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Learning to rank academic experts in the DBLP dataset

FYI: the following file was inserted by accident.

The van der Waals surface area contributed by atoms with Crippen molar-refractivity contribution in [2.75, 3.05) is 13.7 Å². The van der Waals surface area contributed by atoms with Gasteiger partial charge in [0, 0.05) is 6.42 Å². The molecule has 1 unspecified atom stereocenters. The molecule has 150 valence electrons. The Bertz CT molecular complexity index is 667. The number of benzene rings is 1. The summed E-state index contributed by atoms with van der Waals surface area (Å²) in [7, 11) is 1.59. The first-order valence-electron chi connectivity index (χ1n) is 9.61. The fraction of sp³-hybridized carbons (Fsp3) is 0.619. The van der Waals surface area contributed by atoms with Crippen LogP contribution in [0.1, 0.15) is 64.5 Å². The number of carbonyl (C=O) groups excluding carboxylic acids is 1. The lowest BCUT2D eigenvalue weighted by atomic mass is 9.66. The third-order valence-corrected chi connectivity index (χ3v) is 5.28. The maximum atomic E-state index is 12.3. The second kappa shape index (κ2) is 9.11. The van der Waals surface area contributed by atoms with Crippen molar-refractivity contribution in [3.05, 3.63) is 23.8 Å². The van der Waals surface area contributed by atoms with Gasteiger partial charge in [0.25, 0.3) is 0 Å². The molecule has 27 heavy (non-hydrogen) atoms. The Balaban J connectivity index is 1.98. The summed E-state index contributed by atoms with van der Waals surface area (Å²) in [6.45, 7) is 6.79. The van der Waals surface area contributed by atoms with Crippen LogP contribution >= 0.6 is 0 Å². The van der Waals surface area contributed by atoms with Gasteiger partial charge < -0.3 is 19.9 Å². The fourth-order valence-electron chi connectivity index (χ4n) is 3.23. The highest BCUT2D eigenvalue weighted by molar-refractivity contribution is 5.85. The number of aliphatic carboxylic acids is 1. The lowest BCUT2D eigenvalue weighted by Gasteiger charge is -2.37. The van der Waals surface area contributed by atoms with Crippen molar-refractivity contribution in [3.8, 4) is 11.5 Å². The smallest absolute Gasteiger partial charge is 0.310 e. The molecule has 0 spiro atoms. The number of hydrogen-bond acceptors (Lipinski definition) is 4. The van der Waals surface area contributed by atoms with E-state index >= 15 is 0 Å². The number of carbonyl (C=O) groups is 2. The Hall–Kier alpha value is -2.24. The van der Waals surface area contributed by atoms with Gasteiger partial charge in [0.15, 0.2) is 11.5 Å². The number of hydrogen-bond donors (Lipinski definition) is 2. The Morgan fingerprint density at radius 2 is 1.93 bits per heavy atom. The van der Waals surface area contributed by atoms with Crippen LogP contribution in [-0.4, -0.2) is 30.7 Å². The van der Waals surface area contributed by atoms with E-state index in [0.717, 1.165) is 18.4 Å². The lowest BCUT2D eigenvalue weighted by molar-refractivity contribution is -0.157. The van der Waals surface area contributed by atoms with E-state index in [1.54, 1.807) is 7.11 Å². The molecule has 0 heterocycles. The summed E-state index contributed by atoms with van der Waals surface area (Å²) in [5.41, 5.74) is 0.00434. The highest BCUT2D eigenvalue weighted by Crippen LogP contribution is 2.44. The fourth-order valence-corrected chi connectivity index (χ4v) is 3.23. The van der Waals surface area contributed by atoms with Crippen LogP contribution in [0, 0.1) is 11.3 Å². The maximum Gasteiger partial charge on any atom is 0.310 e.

Expert finding is an information retrieval task that is concerned with the search for the most knowledgeable people with respect to a specific topic, and the search is based on documents that describe people's activities. The task involves taking a user query as input and returning a list of people who are sorted by their level of expertise with respect to the user query. Despite recent interest in the area, the current state-of-the-art techniques lack in principled approaches for optimally combining different sources of evidence. This article proposes two frameworks for combining multiple estimators of expertise. These estimators are derived from textual contents, from graph-structure of the citation patterns for the community of experts and from profile information about the experts. More specifically, this article explores the use of supervised learning to rank methods, as well as rank aggregation approaches, for combining all of the estimators of expertise. Several supervised learning algorithms, which are representative of the pointwise, pairwise and listwise approaches, were tested, and various state-of-the-art data fusion techniques were also explored for the rank aggregation framework. Experiments that were performed on a dataset of academic publications from the Computer Science domain attest the adequacy of the proposed approaches.